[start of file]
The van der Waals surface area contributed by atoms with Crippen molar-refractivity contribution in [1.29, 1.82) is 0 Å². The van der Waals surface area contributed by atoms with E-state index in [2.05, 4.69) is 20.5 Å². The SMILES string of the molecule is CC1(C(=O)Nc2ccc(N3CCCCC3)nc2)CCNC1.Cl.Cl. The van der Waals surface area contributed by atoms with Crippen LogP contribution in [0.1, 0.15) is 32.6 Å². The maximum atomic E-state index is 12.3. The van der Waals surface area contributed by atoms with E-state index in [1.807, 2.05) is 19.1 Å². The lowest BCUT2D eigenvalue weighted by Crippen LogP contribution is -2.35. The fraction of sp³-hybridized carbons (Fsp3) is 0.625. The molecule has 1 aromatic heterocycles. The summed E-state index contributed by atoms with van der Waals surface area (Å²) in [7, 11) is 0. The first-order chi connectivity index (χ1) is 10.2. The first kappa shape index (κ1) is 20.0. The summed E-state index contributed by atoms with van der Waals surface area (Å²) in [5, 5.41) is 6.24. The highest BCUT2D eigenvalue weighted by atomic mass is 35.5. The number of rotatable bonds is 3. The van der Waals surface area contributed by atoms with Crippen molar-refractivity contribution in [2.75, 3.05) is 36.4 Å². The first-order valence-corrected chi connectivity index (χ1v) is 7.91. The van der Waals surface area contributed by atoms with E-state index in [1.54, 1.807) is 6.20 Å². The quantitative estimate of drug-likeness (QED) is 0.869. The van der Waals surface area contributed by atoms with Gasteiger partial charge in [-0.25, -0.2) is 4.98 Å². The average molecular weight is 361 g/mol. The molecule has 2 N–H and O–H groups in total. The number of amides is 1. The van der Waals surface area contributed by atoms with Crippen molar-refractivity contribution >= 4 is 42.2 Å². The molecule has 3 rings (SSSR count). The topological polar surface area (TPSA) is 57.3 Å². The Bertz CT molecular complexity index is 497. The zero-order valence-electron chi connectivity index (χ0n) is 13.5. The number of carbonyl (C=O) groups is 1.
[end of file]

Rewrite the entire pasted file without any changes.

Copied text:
The van der Waals surface area contributed by atoms with Crippen molar-refractivity contribution in [1.29, 1.82) is 0 Å². The van der Waals surface area contributed by atoms with E-state index in [2.05, 4.69) is 20.5 Å². The SMILES string of the molecule is CC1(C(=O)Nc2ccc(N3CCCCC3)nc2)CCNC1.Cl.Cl. The van der Waals surface area contributed by atoms with Crippen LogP contribution in [0.1, 0.15) is 32.6 Å². The maximum atomic E-state index is 12.3. The van der Waals surface area contributed by atoms with E-state index in [1.807, 2.05) is 19.1 Å². The lowest BCUT2D eigenvalue weighted by Crippen LogP contribution is -2.35. The fraction of sp³-hybridized carbons (Fsp3) is 0.625. The molecule has 1 aromatic heterocycles. The summed E-state index contributed by atoms with van der Waals surface area (Å²) in [7, 11) is 0. The first-order chi connectivity index (χ1) is 10.2. The first kappa shape index (κ1) is 20.0. The summed E-state index contributed by atoms with van der Waals surface area (Å²) in [5, 5.41) is 6.24. The highest BCUT2D eigenvalue weighted by atomic mass is 35.5. The number of rotatable bonds is 3. The van der Waals surface area contributed by atoms with Crippen molar-refractivity contribution in [2.75, 3.05) is 36.4 Å². The first-order valence-corrected chi connectivity index (χ1v) is 7.91. The van der Waals surface area contributed by atoms with E-state index in [1.54, 1.807) is 6.20 Å². The quantitative estimate of drug-likeness (QED) is 0.869. The van der Waals surface area contributed by atoms with Gasteiger partial charge in [-0.25, -0.2) is 4.98 Å². The average molecular weight is 361 g/mol. The molecule has 2 N–H and O–H groups in total. The number of amides is 1. The van der Waals surface area contributed by atoms with Crippen molar-refractivity contribution >= 4 is 42.2 Å². The molecule has 3 rings (SSSR count). The topological polar surface area (TPSA) is 57.3 Å². The Bertz CT molecular complexity index is 497. The zero-order valence-electron chi connectivity index (χ0n) is 13.5. The number of carbonyl (C=O) groups is 1.